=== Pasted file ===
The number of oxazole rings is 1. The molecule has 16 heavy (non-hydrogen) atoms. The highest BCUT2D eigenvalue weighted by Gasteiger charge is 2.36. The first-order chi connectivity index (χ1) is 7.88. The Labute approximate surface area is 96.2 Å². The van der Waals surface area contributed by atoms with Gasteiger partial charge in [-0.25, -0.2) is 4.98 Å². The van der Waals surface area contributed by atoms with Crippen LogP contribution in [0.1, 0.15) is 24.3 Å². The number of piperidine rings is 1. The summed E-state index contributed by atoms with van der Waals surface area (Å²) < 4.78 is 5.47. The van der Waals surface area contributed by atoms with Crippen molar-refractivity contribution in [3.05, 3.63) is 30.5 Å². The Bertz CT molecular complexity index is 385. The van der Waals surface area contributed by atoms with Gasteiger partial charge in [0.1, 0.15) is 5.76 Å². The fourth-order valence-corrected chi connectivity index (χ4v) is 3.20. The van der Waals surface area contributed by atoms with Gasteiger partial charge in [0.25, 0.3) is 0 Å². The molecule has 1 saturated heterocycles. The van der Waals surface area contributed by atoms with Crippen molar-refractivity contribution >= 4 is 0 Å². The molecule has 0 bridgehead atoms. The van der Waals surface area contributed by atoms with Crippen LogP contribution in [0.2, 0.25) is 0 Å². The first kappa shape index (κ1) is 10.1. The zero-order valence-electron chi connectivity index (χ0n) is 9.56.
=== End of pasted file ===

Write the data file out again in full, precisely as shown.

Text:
The number of oxazole rings is 1. The molecule has 16 heavy (non-hydrogen) atoms. The highest BCUT2D eigenvalue weighted by Gasteiger charge is 2.36. The first-order chi connectivity index (χ1) is 7.88. The Labute approximate surface area is 96.2 Å². The van der Waals surface area contributed by atoms with Gasteiger partial charge in [-0.25, -0.2) is 4.98 Å². The van der Waals surface area contributed by atoms with Crippen LogP contribution in [0.1, 0.15) is 24.3 Å². The number of piperidine rings is 1. The summed E-state index contributed by atoms with van der Waals surface area (Å²) < 4.78 is 5.47. The van der Waals surface area contributed by atoms with Crippen molar-refractivity contribution in [3.05, 3.63) is 30.5 Å². The Bertz CT molecular complexity index is 385. The van der Waals surface area contributed by atoms with Gasteiger partial charge in [0.1, 0.15) is 5.76 Å². The fourth-order valence-corrected chi connectivity index (χ4v) is 3.20. The van der Waals surface area contributed by atoms with Gasteiger partial charge in [0.25, 0.3) is 0 Å². The molecule has 1 saturated heterocycles. The van der Waals surface area contributed by atoms with Crippen molar-refractivity contribution >= 4 is 0 Å². The molecule has 0 bridgehead atoms. The van der Waals surface area contributed by atoms with Crippen LogP contribution in [0.2, 0.25) is 0 Å². The first kappa shape index (κ1) is 10.1. The zero-order valence-electron chi connectivity index (χ0n) is 9.56.